Tiferet “provides an opportunity for women, and it also understands the tensions with the tradition as Orthodoxy itself tries to grapple with tradition and change in the modern context,” he said. “It is important to look for precedents or resources within the tradition. That is the motivation for the talk I will give.”
The talk, about feminist stories in the Talmud, “provides one angle on the history, tradition, and role of women, or the tensions between men and women, in a safe way,” Dr. Rubenstein said. “It can be addressed in other ways — more direct, polemical ways — but this is an opportunity to pursue the subject through traditional learning and the sources themselves.”
He will teach three talmudic stories with women protagonists. “They each have a conflict with a man — the husband or another rabbi — and in these stories the women are presented as strong figures, not simply taking what the rabbi says as authoritative, but resisting.
“In a sense, to me they are a kind of voice within the tradition, with a different image of a woman than what you usually see in a patriarchal story — and all of antiquity was patriarchal.
“The stories are complex, and it is not completely clear what the storytellers are saying,” Dr. Rubenstein said. “There are different ways of looking at the stories, but at least one avenue of interpretation sees the storytellers as trying to portray the women in a self-assertive and authoritative way.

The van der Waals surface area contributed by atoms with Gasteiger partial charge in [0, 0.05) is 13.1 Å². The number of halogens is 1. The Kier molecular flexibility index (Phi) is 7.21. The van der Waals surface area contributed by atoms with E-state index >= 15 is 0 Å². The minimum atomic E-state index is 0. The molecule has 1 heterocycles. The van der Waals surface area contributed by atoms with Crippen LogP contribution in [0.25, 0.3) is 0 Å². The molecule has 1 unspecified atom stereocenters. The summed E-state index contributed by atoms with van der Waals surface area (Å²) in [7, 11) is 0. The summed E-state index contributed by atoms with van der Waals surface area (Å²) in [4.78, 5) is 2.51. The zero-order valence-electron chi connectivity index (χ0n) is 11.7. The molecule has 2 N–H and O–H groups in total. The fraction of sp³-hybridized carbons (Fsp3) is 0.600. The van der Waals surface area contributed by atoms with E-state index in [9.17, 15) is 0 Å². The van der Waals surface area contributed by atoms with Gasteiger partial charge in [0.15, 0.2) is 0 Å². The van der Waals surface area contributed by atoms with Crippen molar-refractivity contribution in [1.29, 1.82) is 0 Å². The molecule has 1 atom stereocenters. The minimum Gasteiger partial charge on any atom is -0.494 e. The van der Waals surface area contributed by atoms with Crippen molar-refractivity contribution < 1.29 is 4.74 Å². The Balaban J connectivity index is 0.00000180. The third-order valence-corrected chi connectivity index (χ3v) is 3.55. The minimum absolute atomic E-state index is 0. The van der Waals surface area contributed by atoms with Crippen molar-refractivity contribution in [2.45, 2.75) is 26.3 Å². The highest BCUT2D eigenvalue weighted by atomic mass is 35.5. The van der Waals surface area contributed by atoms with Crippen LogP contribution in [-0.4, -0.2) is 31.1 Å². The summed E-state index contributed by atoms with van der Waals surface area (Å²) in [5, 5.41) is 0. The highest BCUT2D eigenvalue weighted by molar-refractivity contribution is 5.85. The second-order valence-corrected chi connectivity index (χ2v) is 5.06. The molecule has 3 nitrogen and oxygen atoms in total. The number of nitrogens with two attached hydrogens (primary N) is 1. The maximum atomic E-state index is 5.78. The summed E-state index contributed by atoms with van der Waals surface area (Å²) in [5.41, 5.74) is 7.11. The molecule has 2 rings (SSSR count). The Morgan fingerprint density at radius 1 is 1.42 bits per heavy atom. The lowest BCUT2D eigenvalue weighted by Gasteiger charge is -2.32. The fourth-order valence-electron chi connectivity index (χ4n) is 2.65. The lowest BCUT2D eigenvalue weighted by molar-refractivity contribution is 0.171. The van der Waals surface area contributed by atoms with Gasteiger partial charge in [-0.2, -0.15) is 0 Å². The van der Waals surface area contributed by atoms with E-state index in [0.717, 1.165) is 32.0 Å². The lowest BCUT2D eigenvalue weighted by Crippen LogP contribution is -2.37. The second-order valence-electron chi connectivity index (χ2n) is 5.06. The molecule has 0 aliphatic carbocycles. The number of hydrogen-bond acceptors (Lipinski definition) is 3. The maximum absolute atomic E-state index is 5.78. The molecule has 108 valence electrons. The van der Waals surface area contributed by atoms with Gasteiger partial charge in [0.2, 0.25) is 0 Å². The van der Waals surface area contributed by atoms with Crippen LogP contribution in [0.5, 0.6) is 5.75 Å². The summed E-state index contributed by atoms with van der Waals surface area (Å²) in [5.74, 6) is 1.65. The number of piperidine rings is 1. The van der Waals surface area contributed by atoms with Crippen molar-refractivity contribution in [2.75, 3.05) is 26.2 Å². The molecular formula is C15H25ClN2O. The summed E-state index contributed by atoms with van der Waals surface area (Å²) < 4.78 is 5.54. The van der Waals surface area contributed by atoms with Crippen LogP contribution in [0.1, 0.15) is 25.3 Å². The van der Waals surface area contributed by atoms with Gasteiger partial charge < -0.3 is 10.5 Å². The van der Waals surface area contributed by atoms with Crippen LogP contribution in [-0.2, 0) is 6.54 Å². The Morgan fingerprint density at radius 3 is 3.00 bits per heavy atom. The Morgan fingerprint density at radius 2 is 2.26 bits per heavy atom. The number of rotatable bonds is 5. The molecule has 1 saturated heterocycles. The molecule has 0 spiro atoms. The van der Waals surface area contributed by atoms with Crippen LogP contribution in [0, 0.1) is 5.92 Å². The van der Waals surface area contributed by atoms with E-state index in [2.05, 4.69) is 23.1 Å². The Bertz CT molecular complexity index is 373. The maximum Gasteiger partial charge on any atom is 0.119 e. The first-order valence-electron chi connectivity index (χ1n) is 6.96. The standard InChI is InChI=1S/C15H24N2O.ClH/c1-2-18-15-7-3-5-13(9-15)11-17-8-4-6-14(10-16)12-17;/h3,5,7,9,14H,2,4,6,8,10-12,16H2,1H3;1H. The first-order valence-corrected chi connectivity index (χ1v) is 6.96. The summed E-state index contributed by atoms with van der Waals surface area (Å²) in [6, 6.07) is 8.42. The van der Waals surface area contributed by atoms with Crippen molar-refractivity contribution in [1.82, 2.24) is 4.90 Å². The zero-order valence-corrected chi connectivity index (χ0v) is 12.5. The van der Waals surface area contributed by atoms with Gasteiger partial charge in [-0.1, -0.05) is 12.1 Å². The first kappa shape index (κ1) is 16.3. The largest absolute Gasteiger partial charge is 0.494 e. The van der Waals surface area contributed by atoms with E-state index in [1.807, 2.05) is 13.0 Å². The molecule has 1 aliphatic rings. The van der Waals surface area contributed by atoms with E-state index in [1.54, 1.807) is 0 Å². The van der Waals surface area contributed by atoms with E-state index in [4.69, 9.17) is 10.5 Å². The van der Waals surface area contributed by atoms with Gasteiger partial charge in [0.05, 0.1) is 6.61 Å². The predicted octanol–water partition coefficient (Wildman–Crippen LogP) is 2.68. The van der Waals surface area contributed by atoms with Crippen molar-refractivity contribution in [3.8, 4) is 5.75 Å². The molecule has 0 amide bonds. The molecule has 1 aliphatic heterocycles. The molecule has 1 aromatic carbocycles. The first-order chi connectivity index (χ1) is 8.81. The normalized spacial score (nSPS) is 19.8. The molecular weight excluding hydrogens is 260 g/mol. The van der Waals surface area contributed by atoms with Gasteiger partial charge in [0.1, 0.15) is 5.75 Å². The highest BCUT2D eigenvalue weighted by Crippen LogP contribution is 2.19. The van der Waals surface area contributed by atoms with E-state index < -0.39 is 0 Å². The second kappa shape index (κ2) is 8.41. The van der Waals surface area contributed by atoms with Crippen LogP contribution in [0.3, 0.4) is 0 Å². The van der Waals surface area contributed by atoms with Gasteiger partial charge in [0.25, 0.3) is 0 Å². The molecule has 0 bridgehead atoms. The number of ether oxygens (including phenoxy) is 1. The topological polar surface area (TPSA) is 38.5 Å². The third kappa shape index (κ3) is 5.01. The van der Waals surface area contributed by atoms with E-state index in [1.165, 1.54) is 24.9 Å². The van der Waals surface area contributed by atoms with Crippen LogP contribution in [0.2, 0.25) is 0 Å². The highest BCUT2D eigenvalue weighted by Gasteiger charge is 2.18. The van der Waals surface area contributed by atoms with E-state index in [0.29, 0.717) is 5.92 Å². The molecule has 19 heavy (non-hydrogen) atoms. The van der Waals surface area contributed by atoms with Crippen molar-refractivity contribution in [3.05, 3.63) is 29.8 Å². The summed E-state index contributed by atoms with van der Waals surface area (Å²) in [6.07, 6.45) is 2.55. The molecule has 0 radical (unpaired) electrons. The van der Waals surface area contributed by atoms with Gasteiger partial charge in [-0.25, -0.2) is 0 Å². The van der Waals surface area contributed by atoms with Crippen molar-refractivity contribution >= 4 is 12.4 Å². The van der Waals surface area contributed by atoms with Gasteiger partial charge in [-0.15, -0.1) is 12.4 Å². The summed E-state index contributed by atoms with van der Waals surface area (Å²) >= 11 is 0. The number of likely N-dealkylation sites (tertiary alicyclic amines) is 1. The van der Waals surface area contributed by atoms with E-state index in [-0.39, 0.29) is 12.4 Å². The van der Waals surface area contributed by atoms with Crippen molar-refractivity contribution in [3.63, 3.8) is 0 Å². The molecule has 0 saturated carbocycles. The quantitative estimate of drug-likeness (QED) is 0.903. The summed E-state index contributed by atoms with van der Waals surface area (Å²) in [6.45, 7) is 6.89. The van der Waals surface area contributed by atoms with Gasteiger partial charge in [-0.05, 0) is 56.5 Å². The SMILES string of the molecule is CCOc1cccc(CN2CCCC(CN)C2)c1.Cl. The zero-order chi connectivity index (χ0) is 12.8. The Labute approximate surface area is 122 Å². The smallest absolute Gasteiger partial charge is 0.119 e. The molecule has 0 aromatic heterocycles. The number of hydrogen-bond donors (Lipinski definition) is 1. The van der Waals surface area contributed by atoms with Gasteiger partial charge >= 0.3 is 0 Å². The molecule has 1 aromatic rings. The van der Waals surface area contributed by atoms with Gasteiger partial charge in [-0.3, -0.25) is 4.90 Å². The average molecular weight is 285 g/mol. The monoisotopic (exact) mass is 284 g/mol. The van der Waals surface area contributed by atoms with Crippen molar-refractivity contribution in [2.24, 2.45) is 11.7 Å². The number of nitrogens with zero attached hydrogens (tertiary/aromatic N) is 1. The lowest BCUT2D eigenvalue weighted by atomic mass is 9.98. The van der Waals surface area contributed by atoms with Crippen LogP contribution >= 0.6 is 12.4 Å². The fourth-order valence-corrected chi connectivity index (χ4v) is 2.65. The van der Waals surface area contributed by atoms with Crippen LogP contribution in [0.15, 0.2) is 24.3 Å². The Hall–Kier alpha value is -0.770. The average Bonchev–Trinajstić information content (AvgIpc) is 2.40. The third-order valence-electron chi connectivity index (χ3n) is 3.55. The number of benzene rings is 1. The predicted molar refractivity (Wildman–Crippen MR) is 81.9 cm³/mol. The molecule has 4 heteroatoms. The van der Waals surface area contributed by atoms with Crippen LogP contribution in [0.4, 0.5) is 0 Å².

“I wonder if in a sense they can present a kind of role model.”
The question of the status of women, along with other issues of personal status, including homosexuality, “is certainly one of the most important issues dividing the Orthodox world,” Dr. Rubenstein said. “It is the tension between modern Western values and traditional Jewish values. The Orthodox model has been Torah u’Madda” — the guiding value of Yeshiva University, the phrase means Torah and secular knowledge. “Madda there literally means science, but really it means critical thinking,” he continued. “I think that these issues take a while to work through the system. We have seen changes in America vis a vis marriage and the role of women. I think that Orthodoxy has been a little slow to really grapple with these issues, and for some reason it is becoming more urgent now.”